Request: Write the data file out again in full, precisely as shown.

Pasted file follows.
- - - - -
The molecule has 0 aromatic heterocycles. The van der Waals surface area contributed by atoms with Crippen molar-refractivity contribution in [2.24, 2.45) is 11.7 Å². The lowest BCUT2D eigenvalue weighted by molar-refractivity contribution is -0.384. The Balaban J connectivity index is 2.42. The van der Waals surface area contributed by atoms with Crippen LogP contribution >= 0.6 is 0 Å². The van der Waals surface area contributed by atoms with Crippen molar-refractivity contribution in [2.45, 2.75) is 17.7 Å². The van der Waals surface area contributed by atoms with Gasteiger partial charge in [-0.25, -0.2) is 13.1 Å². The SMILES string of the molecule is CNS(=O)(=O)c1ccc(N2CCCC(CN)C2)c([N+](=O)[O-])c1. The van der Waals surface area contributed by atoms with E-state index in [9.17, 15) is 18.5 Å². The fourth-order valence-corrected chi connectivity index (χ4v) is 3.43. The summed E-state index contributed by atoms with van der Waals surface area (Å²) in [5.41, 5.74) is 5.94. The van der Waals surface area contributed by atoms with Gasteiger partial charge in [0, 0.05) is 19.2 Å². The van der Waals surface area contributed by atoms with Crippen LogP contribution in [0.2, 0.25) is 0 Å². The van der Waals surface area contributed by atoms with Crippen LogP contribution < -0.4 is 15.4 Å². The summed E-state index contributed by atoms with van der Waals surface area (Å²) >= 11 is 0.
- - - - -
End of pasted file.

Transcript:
The molecule has 0 aromatic heterocycles. The van der Waals surface area contributed by atoms with Crippen molar-refractivity contribution in [2.24, 2.45) is 11.7 Å². The lowest BCUT2D eigenvalue weighted by molar-refractivity contribution is -0.384. The Balaban J connectivity index is 2.42. The van der Waals surface area contributed by atoms with Crippen LogP contribution >= 0.6 is 0 Å². The van der Waals surface area contributed by atoms with Crippen molar-refractivity contribution in [2.45, 2.75) is 17.7 Å². The van der Waals surface area contributed by atoms with Gasteiger partial charge in [-0.25, -0.2) is 13.1 Å². The SMILES string of the molecule is CNS(=O)(=O)c1ccc(N2CCCC(CN)C2)c([N+](=O)[O-])c1. The van der Waals surface area contributed by atoms with E-state index in [9.17, 15) is 18.5 Å². The fourth-order valence-corrected chi connectivity index (χ4v) is 3.43. The summed E-state index contributed by atoms with van der Waals surface area (Å²) in [5.41, 5.74) is 5.94. The van der Waals surface area contributed by atoms with Gasteiger partial charge in [0, 0.05) is 19.2 Å². The van der Waals surface area contributed by atoms with Crippen LogP contribution in [0.2, 0.25) is 0 Å². The van der Waals surface area contributed by atoms with Crippen LogP contribution < -0.4 is 15.4 Å². The summed E-state index contributed by atoms with van der Waals surface area (Å²) >= 11 is 0.